While acknowledging that people may form close bonds with their pets, the New Jersey Supreme Court refused to permit recovery for emotional distress damages stemming from the death of a pet in McDougall v. Lamm, No. A-99-10. The Court declined to expand the grounds for relief set forth in Portee v. Jaffee, 84 N.J. 88 (1980), the seminal case regarding emotional distress claims arising out of witnessing a traumatic death.
In McDougall, the plaintiff was walking along the street with her nine-year old dog, a maltipoo, when the defendant’s dog, a much larger breed, ran toward plaintiff’s dog, grabbed it by the neck and shook it several times before dropping the maltipoo and running away. Plaintiff’s dog ultimately died. Prior to trial, plaintiff’s emotional distress claim was dismissed via a motion for partial summary judgment, and the trial court limited plaintiff’s claim for damages to the dog’s intrinsic value. Plaintiff appealed the dismissal of her emotional distress claim, and the Appellate Division affirmed the decision of the trial court.
The Supreme Court granted certification to address the question of whether pert owners should be entitled to recover for emotional distress caused by witnessing the traumatic death of a pet. The Court’s analysis focused on the second of the four elements a plaintiff must prove to establish a claim for bystander recovery outlined in Portee: 1) death or serious physical injury of another caused by a defendant’s negligence; 2) a marital or intimate, familial relationship between the injured party and the plaintiff; 3) observation of the death or injury at the scene; 4) resulting emotional distress. The Court found that despite strong, emotional ties between owners and their companion pets, these bonds do not fall within the limited kinds of relationships permitted to recover Portee damages. In fact, the Court stated that because case law restricts recovery for witnessing the death of most humans, it would make little sense to allow plaintiff to pursue a claim for emotional distress over the loss of her dog.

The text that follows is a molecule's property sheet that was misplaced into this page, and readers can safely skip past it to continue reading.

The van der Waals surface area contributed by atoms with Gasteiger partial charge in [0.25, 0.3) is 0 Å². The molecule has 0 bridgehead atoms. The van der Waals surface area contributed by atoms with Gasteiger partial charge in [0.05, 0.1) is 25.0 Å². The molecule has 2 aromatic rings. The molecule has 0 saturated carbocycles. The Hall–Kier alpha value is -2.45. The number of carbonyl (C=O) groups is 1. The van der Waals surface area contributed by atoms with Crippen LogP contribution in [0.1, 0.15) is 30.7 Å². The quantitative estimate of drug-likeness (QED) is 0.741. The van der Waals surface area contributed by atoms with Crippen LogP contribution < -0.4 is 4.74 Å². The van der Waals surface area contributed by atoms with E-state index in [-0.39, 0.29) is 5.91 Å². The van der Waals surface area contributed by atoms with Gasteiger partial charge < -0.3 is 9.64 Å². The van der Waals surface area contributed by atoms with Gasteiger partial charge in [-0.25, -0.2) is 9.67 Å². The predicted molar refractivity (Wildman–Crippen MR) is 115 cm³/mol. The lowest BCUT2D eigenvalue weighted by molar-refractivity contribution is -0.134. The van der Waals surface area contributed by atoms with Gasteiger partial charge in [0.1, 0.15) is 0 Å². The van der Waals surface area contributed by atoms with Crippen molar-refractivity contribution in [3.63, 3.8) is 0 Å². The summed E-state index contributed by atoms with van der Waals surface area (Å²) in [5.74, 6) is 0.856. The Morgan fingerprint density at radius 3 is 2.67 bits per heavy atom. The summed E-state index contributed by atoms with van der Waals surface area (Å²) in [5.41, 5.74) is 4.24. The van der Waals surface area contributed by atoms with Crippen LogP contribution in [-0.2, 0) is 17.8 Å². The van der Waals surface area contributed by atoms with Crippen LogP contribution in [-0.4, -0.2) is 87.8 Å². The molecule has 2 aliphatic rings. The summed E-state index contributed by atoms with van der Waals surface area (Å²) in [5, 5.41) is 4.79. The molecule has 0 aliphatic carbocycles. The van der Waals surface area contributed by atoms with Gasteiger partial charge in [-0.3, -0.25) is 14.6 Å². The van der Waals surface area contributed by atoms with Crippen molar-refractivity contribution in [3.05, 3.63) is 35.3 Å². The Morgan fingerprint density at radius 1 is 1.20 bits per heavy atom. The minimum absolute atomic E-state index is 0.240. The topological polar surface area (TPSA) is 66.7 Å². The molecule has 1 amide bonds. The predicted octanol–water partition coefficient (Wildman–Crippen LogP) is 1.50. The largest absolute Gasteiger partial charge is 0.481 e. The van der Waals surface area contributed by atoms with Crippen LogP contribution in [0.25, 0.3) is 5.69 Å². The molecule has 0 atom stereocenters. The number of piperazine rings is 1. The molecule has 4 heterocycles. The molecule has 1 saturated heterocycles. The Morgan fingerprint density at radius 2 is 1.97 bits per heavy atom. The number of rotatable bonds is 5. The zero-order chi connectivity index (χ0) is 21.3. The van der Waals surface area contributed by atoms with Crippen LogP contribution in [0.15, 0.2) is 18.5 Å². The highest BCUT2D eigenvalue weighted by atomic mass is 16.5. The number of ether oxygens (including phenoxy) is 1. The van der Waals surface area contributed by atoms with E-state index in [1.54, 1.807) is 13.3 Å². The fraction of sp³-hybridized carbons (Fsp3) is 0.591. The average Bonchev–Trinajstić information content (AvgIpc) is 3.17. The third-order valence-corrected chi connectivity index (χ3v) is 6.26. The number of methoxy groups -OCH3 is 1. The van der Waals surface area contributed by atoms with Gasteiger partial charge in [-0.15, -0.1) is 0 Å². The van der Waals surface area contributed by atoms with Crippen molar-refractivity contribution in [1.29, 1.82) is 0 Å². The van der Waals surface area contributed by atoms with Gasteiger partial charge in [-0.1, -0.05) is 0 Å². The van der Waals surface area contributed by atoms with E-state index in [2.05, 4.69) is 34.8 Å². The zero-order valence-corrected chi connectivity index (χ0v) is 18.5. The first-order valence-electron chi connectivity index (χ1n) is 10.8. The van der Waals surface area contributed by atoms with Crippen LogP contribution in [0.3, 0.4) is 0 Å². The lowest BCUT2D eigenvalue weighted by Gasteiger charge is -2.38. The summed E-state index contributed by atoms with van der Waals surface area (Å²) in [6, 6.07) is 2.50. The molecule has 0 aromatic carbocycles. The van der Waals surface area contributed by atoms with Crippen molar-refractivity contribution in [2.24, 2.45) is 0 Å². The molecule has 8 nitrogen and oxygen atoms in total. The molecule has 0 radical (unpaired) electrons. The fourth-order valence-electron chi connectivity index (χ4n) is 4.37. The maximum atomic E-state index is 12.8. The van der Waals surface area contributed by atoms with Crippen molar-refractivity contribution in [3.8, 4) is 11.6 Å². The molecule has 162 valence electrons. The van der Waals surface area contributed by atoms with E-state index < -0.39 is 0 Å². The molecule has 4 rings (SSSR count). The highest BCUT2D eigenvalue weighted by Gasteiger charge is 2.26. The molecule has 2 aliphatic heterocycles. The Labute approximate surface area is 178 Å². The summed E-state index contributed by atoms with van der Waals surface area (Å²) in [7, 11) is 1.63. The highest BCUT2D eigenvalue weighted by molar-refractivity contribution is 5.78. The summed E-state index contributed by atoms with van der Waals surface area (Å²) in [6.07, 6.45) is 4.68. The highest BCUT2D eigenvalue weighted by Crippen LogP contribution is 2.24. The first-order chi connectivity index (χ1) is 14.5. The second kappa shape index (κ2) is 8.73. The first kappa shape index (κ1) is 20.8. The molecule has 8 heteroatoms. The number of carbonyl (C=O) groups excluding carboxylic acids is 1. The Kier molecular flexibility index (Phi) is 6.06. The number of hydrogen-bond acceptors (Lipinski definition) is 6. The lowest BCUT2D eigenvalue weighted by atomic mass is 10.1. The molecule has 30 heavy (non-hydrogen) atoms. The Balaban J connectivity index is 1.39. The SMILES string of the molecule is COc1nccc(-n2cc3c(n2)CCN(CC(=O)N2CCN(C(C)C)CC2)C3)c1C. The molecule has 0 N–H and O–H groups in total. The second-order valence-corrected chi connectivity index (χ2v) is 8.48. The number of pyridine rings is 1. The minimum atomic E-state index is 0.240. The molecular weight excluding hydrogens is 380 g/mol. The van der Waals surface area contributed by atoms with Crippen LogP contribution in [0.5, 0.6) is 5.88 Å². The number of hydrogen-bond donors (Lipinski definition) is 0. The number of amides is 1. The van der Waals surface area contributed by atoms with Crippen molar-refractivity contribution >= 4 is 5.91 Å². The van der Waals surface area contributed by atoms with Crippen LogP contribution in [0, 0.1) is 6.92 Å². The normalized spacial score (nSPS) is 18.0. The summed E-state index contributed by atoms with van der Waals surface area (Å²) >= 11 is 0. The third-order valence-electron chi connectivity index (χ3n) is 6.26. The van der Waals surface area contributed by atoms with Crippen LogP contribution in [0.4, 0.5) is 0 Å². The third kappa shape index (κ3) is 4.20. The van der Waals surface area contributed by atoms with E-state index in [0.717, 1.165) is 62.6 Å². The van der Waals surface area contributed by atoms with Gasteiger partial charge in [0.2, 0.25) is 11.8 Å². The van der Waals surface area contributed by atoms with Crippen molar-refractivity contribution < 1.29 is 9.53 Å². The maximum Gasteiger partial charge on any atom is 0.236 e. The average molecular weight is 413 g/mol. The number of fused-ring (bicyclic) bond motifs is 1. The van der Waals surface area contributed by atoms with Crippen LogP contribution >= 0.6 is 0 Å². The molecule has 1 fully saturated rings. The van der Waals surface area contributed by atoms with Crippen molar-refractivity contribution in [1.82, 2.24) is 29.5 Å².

Additionally, the Court noted that expanding Portee to include emotional distress claims based on the death of a pet would contradict existing statutes regulating dog owners and dangerous dogs, and the Wrongful Death Act, which limits recovery for wrongful death to money damages. Finally, the Court explained that an alternate ruling would create a class of pet owners, companion pets and analogous human relationships both unforeseeable and not readily identifiable.
–Allison Krilla, Esq.